May 02, 2016

Maximizing Warehouse Space... Even When it Seems Full

By Don Catalano



Once you have warehouse space, you might be surprised at how quickly you can fill it up. When your warehouse is full, the easy solution is to go out and lease more space. However, before you commit to boosting your occupancy costs, you can probably squeeze more efficiency out of your existing storage facilities. Here are some general problems, and some ways to fix them.


Problem: Too Much of the Wrong Stuff

One of the challenges inherent in warehousing is that some items come in and don't ever leave. Storing the wrong SKUs in your warehouse space is expensive in two ways. First, you are wasting expensive space that you can use more productively. Second, the longer you hold onto obsolete items, the less valuable they become (to the extent that they have any value left now).


Solving this problem is simple. Get the unused items out of your warehouse. Usually, the challenge in doing this has nothing to do with warehouse operations. Instead, it's financial. However, once you decide to take the hit on either selling those items for their true market value or simply disposing them and writing them off, you will be better positioned for future profit.


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Problem: Too Much of the Right Stuff

Your warehouse can also be full because you are overstocking popular items. This isn't always a bad thing. Ultimately, if you have short-term spikes in demand, it might make good sense to simply put up with having your warehouse overstuffed for a couple of weeks a year. If this is a constant problem, though, you may need to make some changes.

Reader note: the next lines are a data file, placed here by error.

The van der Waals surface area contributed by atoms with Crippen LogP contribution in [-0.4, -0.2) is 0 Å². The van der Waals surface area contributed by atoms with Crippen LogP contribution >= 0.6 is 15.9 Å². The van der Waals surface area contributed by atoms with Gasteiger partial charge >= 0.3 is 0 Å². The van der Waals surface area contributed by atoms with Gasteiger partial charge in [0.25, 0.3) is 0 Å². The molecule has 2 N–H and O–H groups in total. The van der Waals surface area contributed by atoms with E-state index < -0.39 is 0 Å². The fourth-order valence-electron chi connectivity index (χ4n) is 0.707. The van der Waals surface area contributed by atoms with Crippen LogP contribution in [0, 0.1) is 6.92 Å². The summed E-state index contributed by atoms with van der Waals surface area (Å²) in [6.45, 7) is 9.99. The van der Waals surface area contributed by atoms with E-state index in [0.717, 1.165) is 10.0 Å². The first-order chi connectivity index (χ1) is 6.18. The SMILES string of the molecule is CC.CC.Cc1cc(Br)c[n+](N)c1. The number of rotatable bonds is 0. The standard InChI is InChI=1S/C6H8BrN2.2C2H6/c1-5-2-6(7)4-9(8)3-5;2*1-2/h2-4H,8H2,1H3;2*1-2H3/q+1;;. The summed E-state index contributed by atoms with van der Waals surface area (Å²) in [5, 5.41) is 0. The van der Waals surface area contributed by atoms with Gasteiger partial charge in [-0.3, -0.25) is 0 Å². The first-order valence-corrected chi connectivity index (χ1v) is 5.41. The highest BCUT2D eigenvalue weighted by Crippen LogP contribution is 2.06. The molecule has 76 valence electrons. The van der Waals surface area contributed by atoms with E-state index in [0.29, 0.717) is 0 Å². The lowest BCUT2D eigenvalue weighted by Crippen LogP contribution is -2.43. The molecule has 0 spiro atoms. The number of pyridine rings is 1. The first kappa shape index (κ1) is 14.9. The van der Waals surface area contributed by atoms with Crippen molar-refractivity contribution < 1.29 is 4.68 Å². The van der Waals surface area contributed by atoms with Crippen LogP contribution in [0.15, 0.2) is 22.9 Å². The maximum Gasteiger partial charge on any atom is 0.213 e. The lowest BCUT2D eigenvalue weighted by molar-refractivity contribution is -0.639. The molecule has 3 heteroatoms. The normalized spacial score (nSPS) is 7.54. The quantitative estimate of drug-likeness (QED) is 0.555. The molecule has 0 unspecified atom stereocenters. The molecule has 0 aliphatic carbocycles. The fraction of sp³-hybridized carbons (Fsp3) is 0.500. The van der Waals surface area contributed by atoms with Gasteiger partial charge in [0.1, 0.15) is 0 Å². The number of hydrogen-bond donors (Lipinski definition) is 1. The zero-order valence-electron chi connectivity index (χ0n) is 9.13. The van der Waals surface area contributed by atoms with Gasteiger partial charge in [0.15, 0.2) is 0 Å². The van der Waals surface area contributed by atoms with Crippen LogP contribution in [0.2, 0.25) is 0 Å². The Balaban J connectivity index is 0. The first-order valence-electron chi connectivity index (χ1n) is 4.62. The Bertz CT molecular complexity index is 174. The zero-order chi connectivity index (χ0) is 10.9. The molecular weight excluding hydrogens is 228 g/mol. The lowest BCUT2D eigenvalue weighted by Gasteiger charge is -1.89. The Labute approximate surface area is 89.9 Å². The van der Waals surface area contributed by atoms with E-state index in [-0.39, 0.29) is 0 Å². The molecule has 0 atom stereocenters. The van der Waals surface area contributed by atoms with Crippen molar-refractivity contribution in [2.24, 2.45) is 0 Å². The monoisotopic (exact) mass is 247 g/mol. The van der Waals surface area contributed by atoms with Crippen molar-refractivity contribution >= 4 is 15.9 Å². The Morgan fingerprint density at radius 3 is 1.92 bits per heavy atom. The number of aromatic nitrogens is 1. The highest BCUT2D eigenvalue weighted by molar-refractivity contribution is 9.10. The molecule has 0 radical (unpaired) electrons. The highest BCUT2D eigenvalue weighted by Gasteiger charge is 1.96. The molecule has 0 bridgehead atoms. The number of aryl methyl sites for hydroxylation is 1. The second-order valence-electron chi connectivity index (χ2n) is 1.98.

The easiest solution is to push the need to store those items away from the warehouse space that is being over-utilized. This could mean having the manufacturer or distributor hold onto the items and ship them out using faster means of freight on an as-needed basis. Another option, if you sell direct to the consumer, is to work with your sources to move to a drop shipping model where you do not have to store them at all. If you operate retail outlets, you could also shift more merchandise to stores, requiring them to find places to store it.

Problem: Unutilized Warehouse Space

Look carefully at your warehouse space and at the surrounding areas. Reconfiguring the space is another blog topic in and of itself. However, you might have some low-hanging fruit for expanding your warehouse right outside. If your warehouse has unused yard space, outdoor storage could be an option. With some items in some climate zones, simply placing them in a fenced area could be enough. In others, you could need to rent containers or leave the items on truck trailers. While this option is expensive, it could be much less expensive than leasing new space.


A similar solution is to utilize someone else's warehouse space to store your overflow. Typically, this option works well when you have a short term need and it works best when your short-term need corresponds with someone else's reduced utilization. For instance, if your company makes patio furniture, it could occupy the spring and summertime space in a warehouse that stores holiday decorations in fall and winter. As with renting containers, this is usually much more expensive on a per square foot basis than leasing space, but short term usage could balance this cost out.


Warehouse articles to take a look at:

High Tech Warehouse Innovations

Top Warehouse Space Trends of 2016

Seven Must Haves for Your Warehouse Space


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Don Catalano

Don Catalano